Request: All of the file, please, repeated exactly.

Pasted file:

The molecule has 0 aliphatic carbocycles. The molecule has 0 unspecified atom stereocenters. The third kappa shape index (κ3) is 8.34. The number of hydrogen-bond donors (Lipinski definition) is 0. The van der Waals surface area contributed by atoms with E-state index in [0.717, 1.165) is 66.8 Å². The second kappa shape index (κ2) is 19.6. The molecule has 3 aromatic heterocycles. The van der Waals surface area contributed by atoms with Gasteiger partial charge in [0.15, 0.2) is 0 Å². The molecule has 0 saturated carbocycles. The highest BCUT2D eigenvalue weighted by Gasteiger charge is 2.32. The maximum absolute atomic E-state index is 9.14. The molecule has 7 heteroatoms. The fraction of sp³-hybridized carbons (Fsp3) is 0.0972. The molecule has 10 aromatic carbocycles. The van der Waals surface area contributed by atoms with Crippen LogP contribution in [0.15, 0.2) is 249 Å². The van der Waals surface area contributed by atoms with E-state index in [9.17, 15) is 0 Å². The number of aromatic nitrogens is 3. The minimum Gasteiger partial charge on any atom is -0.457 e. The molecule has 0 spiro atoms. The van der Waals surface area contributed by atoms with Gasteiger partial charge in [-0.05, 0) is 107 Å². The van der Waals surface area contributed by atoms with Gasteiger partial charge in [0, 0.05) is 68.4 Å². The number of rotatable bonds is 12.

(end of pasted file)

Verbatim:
The molecule has 0 aliphatic carbocycles. The molecule has 0 unspecified atom stereocenters. The third kappa shape index (κ3) is 8.34. The number of hydrogen-bond donors (Lipinski definition) is 0. The van der Waals surface area contributed by atoms with E-state index in [0.717, 1.165) is 66.8 Å². The second kappa shape index (κ2) is 19.6. The molecule has 3 aromatic heterocycles. The van der Waals surface area contributed by atoms with Gasteiger partial charge in [0.15, 0.2) is 0 Å². The molecule has 0 saturated carbocycles. The highest BCUT2D eigenvalue weighted by Gasteiger charge is 2.32. The maximum absolute atomic E-state index is 9.14. The molecule has 7 heteroatoms. The fraction of sp³-hybridized carbons (Fsp3) is 0.0972. The molecule has 10 aromatic carbocycles. The van der Waals surface area contributed by atoms with Crippen LogP contribution in [0.15, 0.2) is 249 Å². The van der Waals surface area contributed by atoms with E-state index in [9.17, 15) is 0 Å². The number of aromatic nitrogens is 3. The minimum Gasteiger partial charge on any atom is -0.457 e. The molecule has 0 spiro atoms. The van der Waals surface area contributed by atoms with Gasteiger partial charge in [-0.05, 0) is 107 Å². The van der Waals surface area contributed by atoms with Gasteiger partial charge in [0, 0.05) is 68.4 Å². The number of rotatable bonds is 12.